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Harris
Harris, Family Law Expert
Category: Family Law
Satisfied Customers: 1762
Experience:  Family Law - Specialist in Divorce, Financial Relief and Children Matters
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I saw a divorce solicitor yesterday as I want to divorce my

Customer Question

I saw a divorce solicitor yesterday as I want to divorce my husband on grounds of unreasonable behaviour. Whilst I am happy to split our assets 50% each she advised that I won't get spousal maintenance since my husband isn't earning any money at the moment and living from our savings.
She has said that she would put in an £1 order to visit later.
However, my husband is self employed as a property developer and the very nature of this business is that income is in peaks and troughs. At the moment we have been in a very long trough. This could change in 1 1/2 to 2 years time. He has a wealthy brother who finances their projects so he is in a good position to receive a good return on any developments he works on. He has a few in the pipeline now but, of course, they take time to completion.
Is it possible to have a written agreement in place at time of the divorce that I would receive spousal payments when his finances are in a good position again? I would prefer an agreement in place instead of me having to chase for it post divorce.
Submitted: 2 months ago.
Category: Family Law
Expert:  Harris replied 2 months ago.

Hi, thank you for your question. Just a bit more information required to fully assist you:
-How old are you both?
-How long have you been married?
-Do you have any children together, if so their ages and proposed arrangements?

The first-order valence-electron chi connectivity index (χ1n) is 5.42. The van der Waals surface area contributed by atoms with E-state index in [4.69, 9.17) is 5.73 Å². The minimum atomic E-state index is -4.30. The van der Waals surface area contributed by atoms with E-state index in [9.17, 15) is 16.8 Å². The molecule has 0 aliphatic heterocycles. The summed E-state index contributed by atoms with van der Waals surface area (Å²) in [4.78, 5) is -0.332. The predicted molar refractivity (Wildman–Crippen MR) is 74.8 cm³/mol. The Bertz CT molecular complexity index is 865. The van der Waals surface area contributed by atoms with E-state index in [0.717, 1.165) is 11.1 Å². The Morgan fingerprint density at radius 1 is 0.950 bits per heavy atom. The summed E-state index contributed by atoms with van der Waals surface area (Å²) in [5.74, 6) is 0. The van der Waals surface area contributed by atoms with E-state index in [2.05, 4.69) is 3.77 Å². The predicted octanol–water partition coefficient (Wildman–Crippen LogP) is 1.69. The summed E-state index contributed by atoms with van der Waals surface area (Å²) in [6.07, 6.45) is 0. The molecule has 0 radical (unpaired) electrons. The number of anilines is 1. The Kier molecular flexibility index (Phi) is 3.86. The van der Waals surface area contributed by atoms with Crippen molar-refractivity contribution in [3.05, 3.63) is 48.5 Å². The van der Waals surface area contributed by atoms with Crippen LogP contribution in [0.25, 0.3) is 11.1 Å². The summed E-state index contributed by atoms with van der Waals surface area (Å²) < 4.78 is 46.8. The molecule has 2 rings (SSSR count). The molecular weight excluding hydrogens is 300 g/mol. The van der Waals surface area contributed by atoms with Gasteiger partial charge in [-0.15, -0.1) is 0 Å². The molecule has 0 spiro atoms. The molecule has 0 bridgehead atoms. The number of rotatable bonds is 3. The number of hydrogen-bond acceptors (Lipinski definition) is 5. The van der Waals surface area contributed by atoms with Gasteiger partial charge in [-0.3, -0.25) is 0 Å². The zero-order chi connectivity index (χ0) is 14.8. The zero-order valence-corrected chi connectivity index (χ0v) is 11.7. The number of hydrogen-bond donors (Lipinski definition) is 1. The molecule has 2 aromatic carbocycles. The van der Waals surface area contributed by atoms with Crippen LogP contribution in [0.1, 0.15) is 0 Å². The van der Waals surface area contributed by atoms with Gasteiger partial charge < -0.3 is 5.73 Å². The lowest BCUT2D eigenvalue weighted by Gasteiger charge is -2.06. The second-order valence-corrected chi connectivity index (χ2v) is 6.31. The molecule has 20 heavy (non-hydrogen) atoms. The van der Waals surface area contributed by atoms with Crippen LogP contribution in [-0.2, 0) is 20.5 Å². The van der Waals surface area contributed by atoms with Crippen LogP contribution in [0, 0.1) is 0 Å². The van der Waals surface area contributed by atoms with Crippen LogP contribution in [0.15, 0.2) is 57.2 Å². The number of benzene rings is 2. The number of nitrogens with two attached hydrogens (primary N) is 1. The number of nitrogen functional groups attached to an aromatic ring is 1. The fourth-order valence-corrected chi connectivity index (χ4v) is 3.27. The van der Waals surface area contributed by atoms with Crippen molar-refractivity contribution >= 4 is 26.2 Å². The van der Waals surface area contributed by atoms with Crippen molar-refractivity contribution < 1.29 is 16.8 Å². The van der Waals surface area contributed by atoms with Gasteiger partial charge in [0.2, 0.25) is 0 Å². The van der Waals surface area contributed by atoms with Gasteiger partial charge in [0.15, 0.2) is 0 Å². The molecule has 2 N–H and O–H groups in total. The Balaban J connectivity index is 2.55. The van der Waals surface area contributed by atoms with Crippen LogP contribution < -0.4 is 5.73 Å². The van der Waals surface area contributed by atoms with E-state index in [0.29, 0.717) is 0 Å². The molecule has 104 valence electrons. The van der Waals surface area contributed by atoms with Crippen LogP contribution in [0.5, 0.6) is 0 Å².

-What is the value of the property, and what is the outstanding mortgage?
-Who is now living in the property?
-Whose name is ***** ***** in?
-What other assets and pensions do you both have (both sole and joint), together with values?
-What is your income and earning potential?

Customer: replied 2 months ago.
I am 61, husband is 62
Married 10 years but have lived together since 1979 (37 years)
3 grown up children, 29, 26 and 24
£1.385,000 Mortgage is £275
My husband and myself live in it, with 2 children in and out.
Joint ownership
Villa in Spain E300,000 and flat in Surrey worth £192,000.00 (both owned jointly with his brother)
£100k pension I don't have a pension until I am 66
I stopped work in 2012 (husband wanted to go on cruise for 3 weeks and my boss wouldn't let me have that time off so I left thinking pension kicks in at 60. I wasn't told it was 66 and found out too late). My income potential is low as getting interviews at 61 is almost non existent.
Customer: replied 2 months ago.
Posted by JustAnswer at customer's request) Hello. I would like to request the following Expert Service(s) from you: Live Phone Call. Let me know if you need more information, or send me the service offer(s) so we can proceed.
Expert:  Harris replied 2 months ago.

What is the value of your private pension and have you now started claiming state pension?

Customer: replied 2 months ago.
I have answered these questions but they disappear when I press send. Could you call me on 01428 727320
Expert:  Harris replied 2 months ago.

Sorry, I cannot take a phone call at the moment, but if you are able to provide the information requested I can continue to assist you.

Customer: replied 2 months ago.
Ok I will respond toyour first question again.
I am 61 and husband is 62
We have been married 10 years but have lived together since 1979 (37 years)
3 adult children, 29, 26 and 24
House is worth £1,350,000 and has a mortgage of £375,000
We both live here and 2 sons pop in and out, staying adhoc.
We have joint ownership of house but shared ownership with his brother of: Office Premises Value £395.000 total, Villa in Spain value Euro 300,000 total and property in Surrey worth £192,000.00 total.
My earning potential is not good as getting employment over 60 seems to be impossible. I do a little curtain making but that's no more than £1,500 pa